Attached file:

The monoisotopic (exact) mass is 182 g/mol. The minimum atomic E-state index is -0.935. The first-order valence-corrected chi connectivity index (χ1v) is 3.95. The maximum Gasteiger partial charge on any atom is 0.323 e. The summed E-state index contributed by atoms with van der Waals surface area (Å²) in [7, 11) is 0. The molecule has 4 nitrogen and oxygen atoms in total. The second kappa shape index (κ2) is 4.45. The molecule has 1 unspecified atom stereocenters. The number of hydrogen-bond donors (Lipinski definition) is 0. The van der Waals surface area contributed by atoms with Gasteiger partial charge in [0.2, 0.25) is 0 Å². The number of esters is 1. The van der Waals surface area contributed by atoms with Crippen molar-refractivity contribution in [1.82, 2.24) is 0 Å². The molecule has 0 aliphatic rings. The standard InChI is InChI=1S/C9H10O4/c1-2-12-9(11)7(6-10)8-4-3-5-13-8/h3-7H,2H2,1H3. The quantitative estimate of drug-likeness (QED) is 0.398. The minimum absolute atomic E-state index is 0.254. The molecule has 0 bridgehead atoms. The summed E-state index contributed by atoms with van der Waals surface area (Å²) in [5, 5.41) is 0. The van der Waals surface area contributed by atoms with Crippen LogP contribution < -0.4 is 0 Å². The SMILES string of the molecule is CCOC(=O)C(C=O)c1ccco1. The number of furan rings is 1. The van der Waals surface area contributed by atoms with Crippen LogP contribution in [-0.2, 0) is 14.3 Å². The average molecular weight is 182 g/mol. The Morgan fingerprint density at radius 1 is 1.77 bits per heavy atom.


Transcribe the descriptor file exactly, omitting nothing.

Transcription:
The monoisotopic (exact) mass is 182 g/mol. The minimum atomic E-state index is -0.935. The first-order valence-corrected chi connectivity index (χ1v) is 3.95. The maximum Gasteiger partial charge on any atom is 0.323 e. The summed E-state index contributed by atoms with van der Waals surface area (Å²) in [7, 11) is 0. The molecule has 4 nitrogen and oxygen atoms in total. The second kappa shape index (κ2) is 4.45. The molecule has 1 unspecified atom stereocenters. The number of hydrogen-bond donors (Lipinski definition) is 0. The van der Waals surface area contributed by atoms with Gasteiger partial charge in [0.2, 0.25) is 0 Å². The number of esters is 1. The van der Waals surface area contributed by atoms with Crippen molar-refractivity contribution in [1.82, 2.24) is 0 Å². The molecule has 0 aliphatic rings. The standard InChI is InChI=1S/C9H10O4/c1-2-12-9(11)7(6-10)8-4-3-5-13-8/h3-7H,2H2,1H3. The quantitative estimate of drug-likeness (QED) is 0.398. The minimum absolute atomic E-state index is 0.254. The molecule has 0 bridgehead atoms. The summed E-state index contributed by atoms with van der Waals surface area (Å²) in [5, 5.41) is 0. The van der Waals surface area contributed by atoms with Crippen LogP contribution < -0.4 is 0 Å². The SMILES string of the molecule is CCOC(=O)C(C=O)c1ccco1. The number of furan rings is 1. The van der Waals surface area contributed by atoms with Crippen LogP contribution in [-0.2, 0) is 14.3 Å². The average molecular weight is 182 g/mol. The Morgan fingerprint density at radius 1 is 1.77 bits per heavy atom.